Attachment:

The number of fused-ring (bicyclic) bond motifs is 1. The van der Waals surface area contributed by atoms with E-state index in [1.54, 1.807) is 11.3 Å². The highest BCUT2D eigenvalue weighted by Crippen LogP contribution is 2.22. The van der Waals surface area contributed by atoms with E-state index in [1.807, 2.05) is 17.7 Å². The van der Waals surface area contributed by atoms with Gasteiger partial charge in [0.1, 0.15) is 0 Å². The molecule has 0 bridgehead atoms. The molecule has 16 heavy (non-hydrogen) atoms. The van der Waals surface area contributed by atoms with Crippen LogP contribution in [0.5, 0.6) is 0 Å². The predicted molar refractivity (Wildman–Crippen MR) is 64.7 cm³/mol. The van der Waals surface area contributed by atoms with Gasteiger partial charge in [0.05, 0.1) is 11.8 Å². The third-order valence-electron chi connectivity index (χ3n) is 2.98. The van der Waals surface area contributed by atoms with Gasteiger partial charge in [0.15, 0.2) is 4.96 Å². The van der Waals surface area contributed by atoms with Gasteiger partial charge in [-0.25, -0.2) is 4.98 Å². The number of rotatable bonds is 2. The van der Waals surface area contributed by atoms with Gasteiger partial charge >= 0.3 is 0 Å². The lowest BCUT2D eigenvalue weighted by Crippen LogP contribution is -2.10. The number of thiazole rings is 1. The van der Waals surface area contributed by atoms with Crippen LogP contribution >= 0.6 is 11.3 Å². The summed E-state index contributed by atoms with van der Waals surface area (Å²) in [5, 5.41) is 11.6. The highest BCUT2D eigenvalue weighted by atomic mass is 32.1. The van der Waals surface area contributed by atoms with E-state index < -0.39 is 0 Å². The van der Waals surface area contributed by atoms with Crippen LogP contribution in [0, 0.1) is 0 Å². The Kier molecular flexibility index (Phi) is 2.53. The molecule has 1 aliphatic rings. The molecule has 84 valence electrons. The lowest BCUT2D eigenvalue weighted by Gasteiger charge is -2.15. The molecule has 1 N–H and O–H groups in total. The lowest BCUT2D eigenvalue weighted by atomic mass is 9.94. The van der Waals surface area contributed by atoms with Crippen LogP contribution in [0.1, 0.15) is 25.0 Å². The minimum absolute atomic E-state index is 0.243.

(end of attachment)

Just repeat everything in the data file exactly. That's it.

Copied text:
The number of fused-ring (bicyclic) bond motifs is 1. The van der Waals surface area contributed by atoms with E-state index in [1.54, 1.807) is 11.3 Å². The highest BCUT2D eigenvalue weighted by Crippen LogP contribution is 2.22. The van der Waals surface area contributed by atoms with E-state index in [1.807, 2.05) is 17.7 Å². The van der Waals surface area contributed by atoms with Gasteiger partial charge in [0.1, 0.15) is 0 Å². The molecule has 0 bridgehead atoms. The molecule has 16 heavy (non-hydrogen) atoms. The van der Waals surface area contributed by atoms with Crippen LogP contribution in [0.5, 0.6) is 0 Å². The predicted molar refractivity (Wildman–Crippen MR) is 64.7 cm³/mol. The van der Waals surface area contributed by atoms with Gasteiger partial charge in [0.05, 0.1) is 11.8 Å². The third-order valence-electron chi connectivity index (χ3n) is 2.98. The van der Waals surface area contributed by atoms with Gasteiger partial charge in [0.15, 0.2) is 4.96 Å². The van der Waals surface area contributed by atoms with Gasteiger partial charge in [-0.25, -0.2) is 4.98 Å². The number of rotatable bonds is 2. The van der Waals surface area contributed by atoms with Gasteiger partial charge >= 0.3 is 0 Å². The lowest BCUT2D eigenvalue weighted by Crippen LogP contribution is -2.10. The number of thiazole rings is 1. The van der Waals surface area contributed by atoms with Crippen LogP contribution >= 0.6 is 11.3 Å². The summed E-state index contributed by atoms with van der Waals surface area (Å²) in [5, 5.41) is 11.6. The highest BCUT2D eigenvalue weighted by atomic mass is 32.1. The van der Waals surface area contributed by atoms with E-state index < -0.39 is 0 Å². The van der Waals surface area contributed by atoms with Crippen LogP contribution in [0, 0.1) is 0 Å². The Kier molecular flexibility index (Phi) is 2.53. The molecule has 1 aliphatic rings. The molecule has 84 valence electrons. The lowest BCUT2D eigenvalue weighted by Gasteiger charge is -2.15. The molecule has 1 N–H and O–H groups in total. The lowest BCUT2D eigenvalue weighted by atomic mass is 9.94. The van der Waals surface area contributed by atoms with Crippen LogP contribution in [0.1, 0.15) is 25.0 Å². The minimum absolute atomic E-state index is 0.243.